In the Heartland

lelyveld_1-042612.jpg
Chip Somodevilla/Getty Images
Mitt Romney surrounded by Secret Service agents while posing with Representative Bobby Schilling and his wife, Christie Schilling, in Moline, Illinois, March 18, 2012

The class of freshman Republicans that swept into the House of Representatives at the start of 2011 followed a decisive shift of voter sentiment over Barack Obama’s seeming failure to master the economic crisis he inherited. Ever since, it has typically been portrayed as a disciplined force of Tea Party ideologues sworn to resist any compromise acceptable to the tax-and-spend liberal, or leftist, or socialist—the epithets tended to escalate—illegitimately occupying the White House.

Now, as the eighty-seven freshmen Republicans—who account for more than one third of their party’s 242 seats in the House—prepare to face the voters in November, bearing both the advantages and burdens of incumbency, the picture of intransigence they’ve drawn of themselves will present no problem for those in right-leaning districts; in other words, most of them. But in a campaign that still has seven months to run, just enough seats will be up for grabs to make the Democratic Congressional Campaign Committee’s rosy claim that the party is edging into a position to take back the House appear wishful, dubious, but not altogether outside the realm of the possible.*

The relentless, rat-a-tat “conversation” that fills the twenty-four-hour news cycle bears so heavily on the presidential race that it’s easy to forget the depth of the hole the Democrats dug for themselves two years ago when the Republican share of the vote for all House seats soared to 52 percent. For the Republicans, this was “their best showing since the election of 1946,” the psephologist—the fancy term for analysts of polls and elections—Michael Barone tells us in the introduction to the latest edition of the biennial manual he has been editing for four decades. It’s a useful reminder to Democrats that happy days won’t necessarily be here again if the incumbent hangs onto the White House, as the trends in most of the recent polls seem, for the moment at least, to foretell.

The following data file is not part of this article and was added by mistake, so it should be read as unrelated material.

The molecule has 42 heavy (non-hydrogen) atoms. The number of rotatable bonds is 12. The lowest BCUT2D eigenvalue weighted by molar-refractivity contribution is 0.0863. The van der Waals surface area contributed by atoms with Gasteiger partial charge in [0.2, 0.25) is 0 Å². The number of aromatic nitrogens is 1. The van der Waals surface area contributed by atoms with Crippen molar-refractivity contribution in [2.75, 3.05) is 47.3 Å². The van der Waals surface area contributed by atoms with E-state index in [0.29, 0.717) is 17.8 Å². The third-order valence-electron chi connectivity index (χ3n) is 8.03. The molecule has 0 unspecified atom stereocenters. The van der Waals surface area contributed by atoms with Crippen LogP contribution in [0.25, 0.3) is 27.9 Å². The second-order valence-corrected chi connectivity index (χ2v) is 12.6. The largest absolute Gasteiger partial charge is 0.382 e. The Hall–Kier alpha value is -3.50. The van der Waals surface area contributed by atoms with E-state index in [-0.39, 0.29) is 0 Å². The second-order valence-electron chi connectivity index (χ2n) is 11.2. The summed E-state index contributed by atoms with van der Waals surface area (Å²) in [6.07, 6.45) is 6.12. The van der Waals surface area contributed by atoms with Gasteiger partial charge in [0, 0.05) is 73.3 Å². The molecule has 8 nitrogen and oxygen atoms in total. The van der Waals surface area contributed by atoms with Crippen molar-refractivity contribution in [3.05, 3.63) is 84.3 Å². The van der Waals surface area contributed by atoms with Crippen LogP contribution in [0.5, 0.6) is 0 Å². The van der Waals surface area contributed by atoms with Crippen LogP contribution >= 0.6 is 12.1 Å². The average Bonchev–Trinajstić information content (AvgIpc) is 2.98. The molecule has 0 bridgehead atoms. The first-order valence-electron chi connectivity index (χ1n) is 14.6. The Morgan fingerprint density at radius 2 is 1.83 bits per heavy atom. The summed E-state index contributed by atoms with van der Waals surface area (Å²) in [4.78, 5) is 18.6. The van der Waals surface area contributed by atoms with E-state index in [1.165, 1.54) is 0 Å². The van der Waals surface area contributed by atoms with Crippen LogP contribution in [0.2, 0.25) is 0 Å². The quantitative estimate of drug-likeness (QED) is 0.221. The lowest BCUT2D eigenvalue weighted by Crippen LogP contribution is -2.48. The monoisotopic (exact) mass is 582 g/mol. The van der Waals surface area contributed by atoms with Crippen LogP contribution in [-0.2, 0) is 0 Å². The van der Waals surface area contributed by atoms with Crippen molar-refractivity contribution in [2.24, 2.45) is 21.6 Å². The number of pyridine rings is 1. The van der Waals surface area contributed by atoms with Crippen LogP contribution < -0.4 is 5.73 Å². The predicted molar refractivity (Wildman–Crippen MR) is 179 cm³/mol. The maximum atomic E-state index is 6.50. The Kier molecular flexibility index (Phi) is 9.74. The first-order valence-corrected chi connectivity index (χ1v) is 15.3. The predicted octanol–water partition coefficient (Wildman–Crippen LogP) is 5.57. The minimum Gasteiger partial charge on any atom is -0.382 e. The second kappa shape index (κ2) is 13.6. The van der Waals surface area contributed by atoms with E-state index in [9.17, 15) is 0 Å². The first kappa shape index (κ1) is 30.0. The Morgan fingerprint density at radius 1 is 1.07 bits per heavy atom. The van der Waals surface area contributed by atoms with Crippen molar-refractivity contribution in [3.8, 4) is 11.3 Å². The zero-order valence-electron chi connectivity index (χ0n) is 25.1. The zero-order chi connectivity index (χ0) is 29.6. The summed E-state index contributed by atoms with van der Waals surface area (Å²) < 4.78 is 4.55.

By itself, Obama’s reelection wouldn’t be enough to break the stalemate that has existed on the seemingly immutable issues of debt, revenue, and entitlements, with taxes on the wealthy and on corporations that keep their profits offshore as the most visible flash points of discord (not to mention all the currently shelved issues surrounding climate change and the environment). What happens to the freshmen Republicans in Speaker John Boehner’s and Majority Leader Eric Cantor’s House—whether they retain their seats and discipline—will also be telling. If enough of them survive, the stalemate could just drag on.

The president’s reelection—itself no sure thing—would have an obvious bearing on the survival of “Obamacare,” as the Republicans cunningly rebranded the landmark Patient Protection and Affordable Care Act almost as soon as it was finally passed in March…


This is exclusive content for subscribers only.
Try two months of unlimited access to The New York Review for just $1 a month.

View Offer

Continue reading this article, and thousands more from our complete 55+ year archive, for the low introductory rate of just $1 a month.

If you are already a subscriber, please be sure you are logged in to your nybooks.com account.